April 17, 2019 — Doing manual code reviews is boring. People keep on making the same mistakes.
Ulrich will be showing how you can improve your code by using automated tools and what the positive effects of it are.
We will be looking at a few different examples how automation has improved the code quality in a team, and also in open source projects.
February 28, 2019 — Much like playing an open world game, each of us approaches a new development challenge with different skill levels, knowledge, and philosophies. It may seem like a person starting their first coding project has very little in common with a seasoned developer, but in fact, we are all here because we see the value in using developer tools we have not written ourselves. We’ll discuss how we, as players of this game, choose from the tools available based on their strengths (value) and weaknesses (risk) relative to our own skills and ability to weild these tools. We’ll explore how these decisions change as players level up, or face different challenges. By discussing skill, value, and risk instead of code, we can gain empathy and understanding for the decisions of our fellow players.
January 4, 2019 — The freelance world can be an exciting life of waking up unemployed every morning, having a different view every week, and finding interesting clients.
When freedom is important, WordPress can allow you to live the life of your dreams with some of the best clients in the world. We will talk about the ups and downs of life on the road, finding clients, mixing fun, travel and code, how we get paid on the road, how we stay connected to the internet, and much more.
December 13, 2018 — Whether it’s a single line of wayward CSS that just won’t style right or the dreaded white screen of death bringing down your entire site, having the right approach to debugging is half the battle. Attendees will gain an understanding of how to break a programming problem down into smaller, bite-sized pieces, and learn the likely trouble spots for issues with their WordPress sites.
December 6, 2018 — When I started learning and playing with CSS, I didn’t know how to use the browser inspector (I use Chrome). The first time someone showed me how to use the Inspector, I was hooked on “playing” with code and learning how css properties relate to each other.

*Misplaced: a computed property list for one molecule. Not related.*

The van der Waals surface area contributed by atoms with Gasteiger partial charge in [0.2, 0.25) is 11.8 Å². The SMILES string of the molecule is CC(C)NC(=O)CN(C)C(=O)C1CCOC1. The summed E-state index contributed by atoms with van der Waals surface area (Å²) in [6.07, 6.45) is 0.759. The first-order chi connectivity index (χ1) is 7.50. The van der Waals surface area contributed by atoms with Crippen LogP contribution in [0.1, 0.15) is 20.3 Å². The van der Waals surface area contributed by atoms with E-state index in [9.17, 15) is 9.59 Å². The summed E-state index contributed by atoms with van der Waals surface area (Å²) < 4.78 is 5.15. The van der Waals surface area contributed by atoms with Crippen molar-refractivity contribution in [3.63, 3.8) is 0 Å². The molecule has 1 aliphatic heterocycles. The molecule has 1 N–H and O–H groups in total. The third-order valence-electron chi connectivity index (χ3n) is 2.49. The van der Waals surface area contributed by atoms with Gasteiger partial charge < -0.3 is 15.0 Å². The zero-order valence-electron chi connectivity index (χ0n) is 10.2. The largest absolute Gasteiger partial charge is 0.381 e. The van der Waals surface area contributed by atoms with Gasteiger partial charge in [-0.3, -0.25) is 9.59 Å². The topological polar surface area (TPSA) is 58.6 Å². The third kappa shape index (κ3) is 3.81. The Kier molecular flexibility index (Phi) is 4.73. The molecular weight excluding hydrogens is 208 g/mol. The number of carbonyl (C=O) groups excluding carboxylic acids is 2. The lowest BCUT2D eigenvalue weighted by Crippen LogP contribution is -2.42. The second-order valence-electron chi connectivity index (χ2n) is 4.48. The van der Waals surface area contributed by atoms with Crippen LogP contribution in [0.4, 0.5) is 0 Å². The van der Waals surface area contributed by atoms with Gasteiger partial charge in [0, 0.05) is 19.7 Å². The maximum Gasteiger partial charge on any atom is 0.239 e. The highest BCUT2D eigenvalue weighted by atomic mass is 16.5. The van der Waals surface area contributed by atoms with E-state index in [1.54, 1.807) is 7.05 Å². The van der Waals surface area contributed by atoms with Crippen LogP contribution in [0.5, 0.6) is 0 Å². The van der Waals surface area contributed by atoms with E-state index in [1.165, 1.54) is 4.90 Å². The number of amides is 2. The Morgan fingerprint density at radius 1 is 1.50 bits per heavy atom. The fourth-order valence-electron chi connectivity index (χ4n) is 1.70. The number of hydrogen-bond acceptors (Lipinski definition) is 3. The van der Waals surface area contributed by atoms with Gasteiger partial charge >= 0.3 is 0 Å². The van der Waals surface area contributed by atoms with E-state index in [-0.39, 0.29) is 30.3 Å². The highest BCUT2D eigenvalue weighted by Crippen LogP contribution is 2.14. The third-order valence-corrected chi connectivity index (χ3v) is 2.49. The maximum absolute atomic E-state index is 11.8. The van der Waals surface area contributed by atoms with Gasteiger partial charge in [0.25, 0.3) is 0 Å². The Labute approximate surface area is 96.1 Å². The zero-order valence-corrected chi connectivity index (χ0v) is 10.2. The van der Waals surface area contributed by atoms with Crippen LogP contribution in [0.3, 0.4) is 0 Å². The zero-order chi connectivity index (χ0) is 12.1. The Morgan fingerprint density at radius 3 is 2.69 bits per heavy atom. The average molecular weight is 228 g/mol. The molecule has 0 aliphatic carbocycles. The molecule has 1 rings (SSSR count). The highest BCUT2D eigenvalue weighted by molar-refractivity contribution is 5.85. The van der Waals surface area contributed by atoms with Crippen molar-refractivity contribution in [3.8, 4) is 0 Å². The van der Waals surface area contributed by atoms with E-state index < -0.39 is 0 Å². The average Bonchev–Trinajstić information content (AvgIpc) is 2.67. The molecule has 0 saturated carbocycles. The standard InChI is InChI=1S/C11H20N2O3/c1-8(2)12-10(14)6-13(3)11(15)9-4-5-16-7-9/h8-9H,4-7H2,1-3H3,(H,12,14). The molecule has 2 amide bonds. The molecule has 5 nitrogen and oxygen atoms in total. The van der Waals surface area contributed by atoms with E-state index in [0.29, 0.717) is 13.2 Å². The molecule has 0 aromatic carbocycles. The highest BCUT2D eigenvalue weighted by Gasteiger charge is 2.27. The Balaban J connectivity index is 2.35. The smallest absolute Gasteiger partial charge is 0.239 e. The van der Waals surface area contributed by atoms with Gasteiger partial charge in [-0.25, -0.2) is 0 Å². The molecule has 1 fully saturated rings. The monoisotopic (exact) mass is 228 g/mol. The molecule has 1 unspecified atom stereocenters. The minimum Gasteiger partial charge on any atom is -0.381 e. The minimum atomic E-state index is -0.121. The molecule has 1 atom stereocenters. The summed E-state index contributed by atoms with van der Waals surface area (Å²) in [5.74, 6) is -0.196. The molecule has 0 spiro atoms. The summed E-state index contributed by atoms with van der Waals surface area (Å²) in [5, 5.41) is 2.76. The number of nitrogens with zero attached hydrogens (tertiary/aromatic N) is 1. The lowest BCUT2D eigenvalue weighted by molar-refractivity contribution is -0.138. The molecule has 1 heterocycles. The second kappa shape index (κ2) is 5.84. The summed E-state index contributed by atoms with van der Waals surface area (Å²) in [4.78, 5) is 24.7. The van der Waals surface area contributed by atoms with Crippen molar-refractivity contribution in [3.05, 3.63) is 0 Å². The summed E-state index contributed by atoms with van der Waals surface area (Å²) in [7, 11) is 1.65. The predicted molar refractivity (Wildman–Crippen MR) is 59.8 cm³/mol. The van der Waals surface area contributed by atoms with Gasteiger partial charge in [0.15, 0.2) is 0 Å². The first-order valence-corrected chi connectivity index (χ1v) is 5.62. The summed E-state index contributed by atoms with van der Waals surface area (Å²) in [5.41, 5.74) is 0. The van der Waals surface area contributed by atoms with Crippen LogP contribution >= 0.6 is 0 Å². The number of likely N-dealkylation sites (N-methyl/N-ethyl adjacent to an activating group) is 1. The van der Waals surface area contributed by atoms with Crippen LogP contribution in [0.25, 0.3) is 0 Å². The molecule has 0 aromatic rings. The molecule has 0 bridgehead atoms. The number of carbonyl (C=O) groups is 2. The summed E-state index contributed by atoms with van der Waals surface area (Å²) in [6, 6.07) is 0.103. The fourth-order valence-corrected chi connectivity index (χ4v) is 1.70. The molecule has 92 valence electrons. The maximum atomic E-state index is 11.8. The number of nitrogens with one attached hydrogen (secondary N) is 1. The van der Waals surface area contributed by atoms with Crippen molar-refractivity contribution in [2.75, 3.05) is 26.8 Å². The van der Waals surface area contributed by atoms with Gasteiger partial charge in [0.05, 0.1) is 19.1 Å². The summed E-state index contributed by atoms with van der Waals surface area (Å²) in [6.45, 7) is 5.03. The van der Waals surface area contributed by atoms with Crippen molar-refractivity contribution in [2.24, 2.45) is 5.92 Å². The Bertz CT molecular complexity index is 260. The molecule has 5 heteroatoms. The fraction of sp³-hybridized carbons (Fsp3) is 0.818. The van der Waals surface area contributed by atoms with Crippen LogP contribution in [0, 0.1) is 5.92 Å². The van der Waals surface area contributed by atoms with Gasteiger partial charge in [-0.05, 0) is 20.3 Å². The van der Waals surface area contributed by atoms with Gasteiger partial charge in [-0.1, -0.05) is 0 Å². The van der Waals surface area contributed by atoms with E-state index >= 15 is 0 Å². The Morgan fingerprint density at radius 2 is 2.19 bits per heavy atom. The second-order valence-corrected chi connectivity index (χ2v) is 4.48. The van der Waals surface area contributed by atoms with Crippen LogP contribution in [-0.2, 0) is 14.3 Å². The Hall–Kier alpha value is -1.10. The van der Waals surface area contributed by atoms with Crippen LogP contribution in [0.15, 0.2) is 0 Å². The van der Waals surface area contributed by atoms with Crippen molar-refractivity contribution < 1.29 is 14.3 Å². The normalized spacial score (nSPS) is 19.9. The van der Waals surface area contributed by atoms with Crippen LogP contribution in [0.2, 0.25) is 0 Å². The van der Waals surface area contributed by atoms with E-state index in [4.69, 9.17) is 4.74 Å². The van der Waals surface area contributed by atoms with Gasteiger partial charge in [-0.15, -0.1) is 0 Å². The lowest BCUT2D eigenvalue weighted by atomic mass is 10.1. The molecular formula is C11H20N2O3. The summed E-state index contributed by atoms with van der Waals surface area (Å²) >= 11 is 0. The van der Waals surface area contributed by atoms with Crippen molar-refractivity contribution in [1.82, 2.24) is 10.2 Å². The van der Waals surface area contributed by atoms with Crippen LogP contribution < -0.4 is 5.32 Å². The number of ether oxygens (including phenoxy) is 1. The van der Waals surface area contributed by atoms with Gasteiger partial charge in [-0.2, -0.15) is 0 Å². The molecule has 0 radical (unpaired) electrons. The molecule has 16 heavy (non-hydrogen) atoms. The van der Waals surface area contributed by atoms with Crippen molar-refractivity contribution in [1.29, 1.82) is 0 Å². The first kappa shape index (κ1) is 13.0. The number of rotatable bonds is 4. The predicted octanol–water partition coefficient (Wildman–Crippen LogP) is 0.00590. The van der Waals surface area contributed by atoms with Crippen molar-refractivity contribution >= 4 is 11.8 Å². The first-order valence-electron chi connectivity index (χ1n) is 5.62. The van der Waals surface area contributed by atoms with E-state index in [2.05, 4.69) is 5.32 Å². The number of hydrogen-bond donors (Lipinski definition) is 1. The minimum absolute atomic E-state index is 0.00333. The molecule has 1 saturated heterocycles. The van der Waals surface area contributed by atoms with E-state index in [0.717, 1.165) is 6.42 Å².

In this talk, we’ll focus on debugging tools in the Inspector for non-developers. We’ll play with the Inspector to edit some CSS on “live” websites without actually editing the code. We’ll discuss ways to make the most of using the inspector to save time in development by visualizing changes on the front end before editing the code in the style sheet. This talk will also be helpful for designers who want to give developers specific edits, such as font size, padding and margins.
May 7, 2018 — ¿Sabes que WordPress recomienda usar la ultimísima versión de PHP? Sí, la 7.2. ¿Y sabes porqué? Pues con esta charla te vas a enterar de dos de los proyectos que están poniendo al día el núcleo, plantillas y plugins de WordPress para mejorar su rendimiento y la calidad del código.
Con “Codename Servehappy” aprenderás todo lo que hay que saber sobre la “WordPress PHP education initiative”, y con “Project Tide” cómo mejorar la calidad de tu código para hacerla estándar con otros colaboradores y para que sea fácil de comprender por los desarrolladores.
Esta charla es muy teórica en la que se explicarán estos dos proyectos, enseñando fuentes de información del material publicado (Servehappy) y de la parte de análisis de código PHP -y resto de código- (Project Tide); de aproximadamente 20 minutos.
November 16, 2017 — As developers, we constantly strive to do better. Whether it’s writing better code, making a more performant site or just doing it faster; with automation you can have your cake and have robots feed you it too. You’ll work faster and get feedback on how to make it better.
This presentation is for front end developers who want to push themselves to be better, whether using a WordPress backend or not. After this presentation I hope that you feel empowered to find new ways to make your life as a front end developer better and your code even more awesome than it already is.
– Get feedback on coding standards and issues
– Minimize site assets automatically
– Generate and update image sprites and have your css updated for you
– Run several performance scans and aggregate them into a report
– And more!
October 23, 2017 — Plugin angst – That horrible feeling when you find a plugin that does *almost* exactly what you want but to get the right behavior you’ll have to change some code. And by changing the code, you lose the ability to update the plugin, which means missing out on security patches, bug fixes, and new features.
We’ll look at how plugin authors can help you avoid this angst by writing extensible code. Plugin behavior can then be modified without making changes the original code.
October 14, 2017 — If you’re looking at the WordPress core code, you wouldn’t easily believe that WordPress actually has clear and consistent coding standards.
While the standards are in the Core developers handbook, most of the WordPress code base does not comply and patches to fix this were not being accepted.
So let me tell you a little story about trac ticket 41057 and how we created the biggest patch to go into WordPress core ever. …